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Disciplining the earth: Earthquake observation in Switzerland and Germany circa 1900


Westermann, A (2011). Disciplining the earth: Earthquake observation in Switzerland and Germany circa 1900. Environment and History, 17(1):53-77.

Abstract

This article examines how, in late nineteenth-century Switzerland and Germany,
the established earthquake discourse was socially reshaped and, in turn, helped
change the way people conceived of social reality. Scientists broke with the
tradition of enlightened earthquake discourse in that they argued that earthquake
research was about the regular and statistically frequent, and not primarily about
the exceptional or hazardous. Their attitude was sustained by the idea of social
contingency that had come to define Western societies’ self-perception. The
idea started to transform the supposed accidental and threatening character of
earthquakes. It suggested that the individual and social scopes of action had
broadened and mattered, that ‘progress’ was shapeable. In the face of nature’s
uncertainties, seismologists were eager to highlight the opportunity for social
action offered by moderate quakes and instrument-based observation.
Earthquake research added to another key feature of Western modernity:
arguably, the new pictures of the earth such as global earthquake belts and the
shell-like construction of the inner earth suggested by seismology contributed
to the social and cultural processes of globalisation at work at the turn of the
twentieth century. To the practitioners, the seismic survey of the whole earth,
whether undertaken on a micro or a macro scale, offered what could be called
a material substrate for the growing awareness among Western nation states of
being globally embedded and interconnected in many terms: political, economic,
scientific and cultural.

This article examines how, in late nineteenth-century Switzerland and Germany,
the established earthquake discourse was socially reshaped and, in turn, helped
change the way people conceived of social reality. Scientists broke with the
tradition of enlightened earthquake discourse in that they argued that earthquake
research was about the regular and statistically frequent, and not primarily about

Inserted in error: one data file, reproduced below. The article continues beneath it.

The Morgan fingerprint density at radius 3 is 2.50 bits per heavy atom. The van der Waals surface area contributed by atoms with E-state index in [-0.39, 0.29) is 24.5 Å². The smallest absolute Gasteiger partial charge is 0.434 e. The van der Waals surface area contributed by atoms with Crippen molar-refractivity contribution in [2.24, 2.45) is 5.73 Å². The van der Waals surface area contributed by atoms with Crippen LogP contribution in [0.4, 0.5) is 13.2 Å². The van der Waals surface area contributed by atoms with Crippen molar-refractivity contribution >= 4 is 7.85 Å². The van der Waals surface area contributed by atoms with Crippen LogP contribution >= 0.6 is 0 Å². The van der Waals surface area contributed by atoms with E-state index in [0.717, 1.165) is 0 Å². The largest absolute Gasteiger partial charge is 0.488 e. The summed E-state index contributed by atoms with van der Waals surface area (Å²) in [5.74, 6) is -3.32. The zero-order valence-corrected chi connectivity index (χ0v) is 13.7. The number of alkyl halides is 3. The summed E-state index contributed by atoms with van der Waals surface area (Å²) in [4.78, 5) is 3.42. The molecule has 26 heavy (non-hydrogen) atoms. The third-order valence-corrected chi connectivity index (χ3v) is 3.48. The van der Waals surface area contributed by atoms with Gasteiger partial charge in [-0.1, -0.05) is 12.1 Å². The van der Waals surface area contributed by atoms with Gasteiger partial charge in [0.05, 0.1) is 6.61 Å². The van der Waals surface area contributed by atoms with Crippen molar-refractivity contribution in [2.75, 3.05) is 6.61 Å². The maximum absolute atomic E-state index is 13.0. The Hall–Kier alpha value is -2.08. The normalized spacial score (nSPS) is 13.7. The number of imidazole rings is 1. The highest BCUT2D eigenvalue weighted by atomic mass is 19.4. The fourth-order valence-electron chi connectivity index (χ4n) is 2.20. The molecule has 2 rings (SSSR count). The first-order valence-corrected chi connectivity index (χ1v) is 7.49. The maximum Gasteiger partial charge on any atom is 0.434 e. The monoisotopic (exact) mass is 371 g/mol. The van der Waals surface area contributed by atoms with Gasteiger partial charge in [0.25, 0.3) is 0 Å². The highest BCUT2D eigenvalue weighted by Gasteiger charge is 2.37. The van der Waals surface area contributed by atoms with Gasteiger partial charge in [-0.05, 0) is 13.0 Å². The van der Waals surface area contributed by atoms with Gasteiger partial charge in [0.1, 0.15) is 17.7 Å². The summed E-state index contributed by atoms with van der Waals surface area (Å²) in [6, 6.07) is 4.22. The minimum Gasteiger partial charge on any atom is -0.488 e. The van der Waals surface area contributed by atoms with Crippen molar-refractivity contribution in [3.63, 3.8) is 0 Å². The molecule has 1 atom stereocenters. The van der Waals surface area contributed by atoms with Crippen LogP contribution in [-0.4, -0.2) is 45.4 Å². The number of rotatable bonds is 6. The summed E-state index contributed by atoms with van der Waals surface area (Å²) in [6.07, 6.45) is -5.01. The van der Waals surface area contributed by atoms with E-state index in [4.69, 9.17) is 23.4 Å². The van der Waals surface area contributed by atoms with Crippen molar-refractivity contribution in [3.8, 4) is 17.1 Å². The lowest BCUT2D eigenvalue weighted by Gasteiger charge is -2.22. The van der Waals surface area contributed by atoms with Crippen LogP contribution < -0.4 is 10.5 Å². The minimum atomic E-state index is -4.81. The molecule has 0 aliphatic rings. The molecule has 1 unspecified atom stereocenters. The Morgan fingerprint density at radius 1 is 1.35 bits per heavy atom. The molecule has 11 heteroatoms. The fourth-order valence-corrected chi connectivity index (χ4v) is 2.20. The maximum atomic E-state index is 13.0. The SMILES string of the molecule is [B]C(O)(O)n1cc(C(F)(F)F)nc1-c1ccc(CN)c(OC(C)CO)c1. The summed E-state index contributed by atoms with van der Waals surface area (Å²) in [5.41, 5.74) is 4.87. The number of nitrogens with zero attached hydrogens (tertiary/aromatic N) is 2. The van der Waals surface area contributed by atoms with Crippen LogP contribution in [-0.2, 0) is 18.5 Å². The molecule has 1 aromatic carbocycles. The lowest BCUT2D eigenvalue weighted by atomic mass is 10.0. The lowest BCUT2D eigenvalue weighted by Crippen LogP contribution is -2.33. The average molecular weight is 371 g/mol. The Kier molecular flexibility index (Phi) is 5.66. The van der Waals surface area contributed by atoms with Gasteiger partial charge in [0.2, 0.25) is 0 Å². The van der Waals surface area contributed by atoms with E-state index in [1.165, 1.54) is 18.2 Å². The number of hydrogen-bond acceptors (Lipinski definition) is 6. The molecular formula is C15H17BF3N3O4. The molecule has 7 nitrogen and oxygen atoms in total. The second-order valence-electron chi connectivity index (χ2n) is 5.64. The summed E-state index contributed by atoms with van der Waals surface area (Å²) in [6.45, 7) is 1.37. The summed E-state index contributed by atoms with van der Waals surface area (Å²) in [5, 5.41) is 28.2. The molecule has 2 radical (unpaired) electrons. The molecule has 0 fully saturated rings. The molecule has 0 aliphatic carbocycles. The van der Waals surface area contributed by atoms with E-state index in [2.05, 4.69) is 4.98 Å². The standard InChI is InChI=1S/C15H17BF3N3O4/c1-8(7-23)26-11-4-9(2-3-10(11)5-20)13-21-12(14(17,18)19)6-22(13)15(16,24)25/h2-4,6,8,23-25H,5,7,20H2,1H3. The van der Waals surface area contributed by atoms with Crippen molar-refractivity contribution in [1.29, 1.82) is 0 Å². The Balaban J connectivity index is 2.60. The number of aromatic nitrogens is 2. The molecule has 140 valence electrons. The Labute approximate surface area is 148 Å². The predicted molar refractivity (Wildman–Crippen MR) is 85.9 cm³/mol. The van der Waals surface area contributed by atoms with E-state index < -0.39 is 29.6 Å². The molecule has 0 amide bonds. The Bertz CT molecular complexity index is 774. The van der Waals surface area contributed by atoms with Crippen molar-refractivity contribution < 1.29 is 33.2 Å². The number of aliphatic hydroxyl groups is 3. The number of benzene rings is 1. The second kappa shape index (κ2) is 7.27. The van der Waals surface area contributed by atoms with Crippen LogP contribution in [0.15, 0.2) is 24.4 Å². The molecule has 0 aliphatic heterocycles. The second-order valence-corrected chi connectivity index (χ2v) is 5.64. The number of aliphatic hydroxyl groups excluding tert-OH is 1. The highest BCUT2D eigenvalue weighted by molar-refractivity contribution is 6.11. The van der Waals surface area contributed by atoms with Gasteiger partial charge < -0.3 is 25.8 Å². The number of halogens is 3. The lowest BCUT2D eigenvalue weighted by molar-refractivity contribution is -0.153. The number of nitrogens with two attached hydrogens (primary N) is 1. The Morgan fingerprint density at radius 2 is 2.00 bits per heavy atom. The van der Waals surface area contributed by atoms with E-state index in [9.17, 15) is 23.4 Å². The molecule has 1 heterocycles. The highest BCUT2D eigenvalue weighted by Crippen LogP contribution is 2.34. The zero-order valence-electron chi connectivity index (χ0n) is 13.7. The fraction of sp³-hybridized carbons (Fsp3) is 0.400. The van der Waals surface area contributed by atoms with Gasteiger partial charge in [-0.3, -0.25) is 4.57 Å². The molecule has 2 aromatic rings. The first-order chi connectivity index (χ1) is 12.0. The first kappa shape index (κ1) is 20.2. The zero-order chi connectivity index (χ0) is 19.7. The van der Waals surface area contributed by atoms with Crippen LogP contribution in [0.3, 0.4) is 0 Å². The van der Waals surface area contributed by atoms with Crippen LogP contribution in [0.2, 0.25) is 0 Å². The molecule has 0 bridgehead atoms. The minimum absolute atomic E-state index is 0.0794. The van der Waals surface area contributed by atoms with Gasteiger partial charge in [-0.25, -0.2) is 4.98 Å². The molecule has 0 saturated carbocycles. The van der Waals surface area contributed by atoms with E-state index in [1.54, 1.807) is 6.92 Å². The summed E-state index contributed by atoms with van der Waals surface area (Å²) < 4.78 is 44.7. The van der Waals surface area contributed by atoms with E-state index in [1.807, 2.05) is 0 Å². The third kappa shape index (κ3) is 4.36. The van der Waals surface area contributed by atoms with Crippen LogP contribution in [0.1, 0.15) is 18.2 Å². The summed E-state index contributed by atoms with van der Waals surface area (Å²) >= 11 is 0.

the exceptional or hazardous. Their attitude was sustained by the idea of social
contingency that had come to define Western societies’ self-perception. The
idea started to transform the supposed accidental and threatening character of
earthquakes. It suggested that the individual and social scopes of action had
broadened and mattered, that ‘progress’ was shapeable. In the face of nature’s
uncertainties, seismologists were eager to highlight the opportunity for social
action offered by moderate quakes and instrument-based observation.
Earthquake research added to another key feature of Western modernity:
arguably, the new pictures of the earth such as global earthquake belts and the
shell-like construction of the inner earth suggested by seismology contributed
to the social and cultural processes of globalisation at work at the turn of the
twentieth century. To the practitioners, the seismic survey of the whole earth,
whether undertaken on a micro or a macro scale, offered what could be called
a material substrate for the growing awareness among Western nation states of
being globally embedded and interconnected in many terms: political, economic,
scientific and cultural.

Citations

5 citations in Web of Science®
5 citations in Scopus®
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Additional indexing

Item Type:Journal Article, refereed, original work
Communities & Collections:06 Faculty of Arts > Institute of History
Dewey Decimal Classification:900 History
Language:English
Date:2011
Deposited On:16 Nov 2011 14:21
Last Modified:05 Apr 2016 15:06
Publisher:The White Horse Press
ISSN:0967-3407
Free access at:Related URL. An embargo period may apply.
Publisher DOI:10.3197/096734011X12922359172934
Related URLs:http://www.hist.uzh.ch/ueberuns/oberassistierende/westermann/Westermann_EnvirHist_2011.pdf
Permanent URL: http://doi.org/10.5167/uzh-51091

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